go downhill


Also found in: Legal.

go downhill

To steadily worsen. After my parents opened my report card and saw how bad my grades were, it all went downhill from there. You better come to the hospital right away—Great-Uncle Edmund's health had really gone downhill.
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go downhill

[for something] to decline and grow worse and worse. This industry is going downhill. We lose money every year. As one gets older, one's health tends to go downhill.
See also: downhill, go

go downhill

Deteriorate, worsen, as in Ever since the recession began, the business has been going downhill. The figurative use of downhill for "decline" dates from the mid-1800s. Also see downhill all the way.
See also: downhill, go

go downhill

COMMON
1. If something goes downhill, it becomes worse or less successful. Since I started to work longer hours things have gone steadily downhill. We were amazed at the speed with which the weather was going downhill. Note: Downhill can be used in many structures connected with becoming worse or less successful. For the movie business, it was all downhill from there. His career was heading downhill fast.
2. If someone goes downhill, they become more ill. In February 1825 Maria became ill, was sent home, rapidly went downhill and died aged 11.
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go downhill

become worse; deteriorate.
See also: downhill, go

ˌgo downˈhill

get worse: My work has been going downhill ever since my divorce.This restaurant has definitely gone downhill since I last came here.
See also: downhill, go

go downhill

in. to decline. Things began to go downhill when the county cut the maintenance budget.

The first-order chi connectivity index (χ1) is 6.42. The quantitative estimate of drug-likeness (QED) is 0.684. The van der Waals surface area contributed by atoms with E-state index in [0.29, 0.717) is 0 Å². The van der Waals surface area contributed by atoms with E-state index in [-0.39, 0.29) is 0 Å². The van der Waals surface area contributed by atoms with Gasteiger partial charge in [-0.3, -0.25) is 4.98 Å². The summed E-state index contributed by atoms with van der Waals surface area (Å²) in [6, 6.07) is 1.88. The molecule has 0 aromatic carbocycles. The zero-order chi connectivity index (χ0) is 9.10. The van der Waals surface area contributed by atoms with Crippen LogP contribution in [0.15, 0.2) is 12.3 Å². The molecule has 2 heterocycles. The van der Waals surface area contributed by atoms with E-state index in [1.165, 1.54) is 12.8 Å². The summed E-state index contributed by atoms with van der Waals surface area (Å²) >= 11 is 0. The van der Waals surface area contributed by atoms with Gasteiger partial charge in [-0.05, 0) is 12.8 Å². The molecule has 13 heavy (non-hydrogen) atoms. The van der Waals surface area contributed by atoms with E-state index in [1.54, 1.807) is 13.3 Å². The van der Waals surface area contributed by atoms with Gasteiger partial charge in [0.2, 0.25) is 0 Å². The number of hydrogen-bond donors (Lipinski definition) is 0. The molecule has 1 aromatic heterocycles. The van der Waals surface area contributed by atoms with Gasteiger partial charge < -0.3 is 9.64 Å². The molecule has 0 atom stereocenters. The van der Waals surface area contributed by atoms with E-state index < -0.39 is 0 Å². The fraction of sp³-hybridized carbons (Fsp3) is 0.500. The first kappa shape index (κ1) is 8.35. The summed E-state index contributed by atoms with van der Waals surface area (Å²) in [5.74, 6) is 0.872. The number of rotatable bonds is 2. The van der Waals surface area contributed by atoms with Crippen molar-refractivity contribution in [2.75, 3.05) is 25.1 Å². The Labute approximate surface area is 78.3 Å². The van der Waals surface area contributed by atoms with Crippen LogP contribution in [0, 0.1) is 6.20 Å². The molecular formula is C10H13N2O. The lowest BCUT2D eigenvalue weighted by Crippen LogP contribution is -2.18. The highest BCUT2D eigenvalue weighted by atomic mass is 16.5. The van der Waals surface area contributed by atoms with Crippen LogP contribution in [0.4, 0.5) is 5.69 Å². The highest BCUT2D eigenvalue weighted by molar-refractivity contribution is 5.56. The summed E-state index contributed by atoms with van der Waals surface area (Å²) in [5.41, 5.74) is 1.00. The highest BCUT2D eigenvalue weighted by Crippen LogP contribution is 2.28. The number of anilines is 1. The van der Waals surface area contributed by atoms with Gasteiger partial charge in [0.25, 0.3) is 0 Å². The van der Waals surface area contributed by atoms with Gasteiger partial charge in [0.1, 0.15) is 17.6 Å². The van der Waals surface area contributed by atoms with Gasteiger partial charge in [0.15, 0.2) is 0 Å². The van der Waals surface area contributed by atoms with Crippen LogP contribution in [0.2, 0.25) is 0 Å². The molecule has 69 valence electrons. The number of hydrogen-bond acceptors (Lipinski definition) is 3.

See also: downhill, go

go downhill

Deteriorate, decline. Although it would seem that going down a hill is easier than going up, downhill has meant a decline since the 1500s, although Daniel Defoe also used it in the sense of easy (“a very short cut, and all down hill,” Robinson Crusoe, 1719). An 1856 history of England had the sense of declining: “The monks had traveled swiftly on the downhill road of human corruption.”
See also: downhill, go
References in periodicals archive ?
"The quality of life is going to go downhill very fast if they get in again.
After the stile, go downhill towards the right, heading for the track that comes midway across the hill.
"And, every time there's a hiccup in the world politically, people look for a refuge in case things go downhill in their own country."
At that point, comments the Center for Policy Analysis, "the government will have to reduce by half its spending on other programs that are funded by income taxes, or increase income taxes by 50 percent." Matters go downhill from there.
FINS are about to go downhill for the grinning shark hunters hauling in this 1,200lb monster.
I have controls to ensure that things are as they should be; if I didn't, the business would go downhill and employees would go into business for themselves on my time and my dime.
I remember it, you go downhill, and the middle is flat and at the other end it's uphill.
It all started to go downhill when Labour came to power in 1997 with their cost-cutting and mountains of paperwork.
A cross between a skateboard and a mountain bike, this new plaything can go downhill as fast as a mountain bike but is much easier to ride.
"I'm not sure where to start looking for the unstable critical tori from which I could push off to go downhill," Sullivan notes.
The girlfriend dumps her, and things go downhill from there.
We have to do better over the holiday or this great season will start to go downhill very fast.
Things never go downhill, values just continue to increase."
The visitors needed to win to have any chance of getting into the end of season deciders but things started to go downhill when Trinidadian international Sam headed Wrexham ahead.
The ability to fly and fight retro Imperial and Rebel spaceships from the original movies has always been the series' selling point and Rogue Squadron III starts to go downhill when it veers away from the proven formula.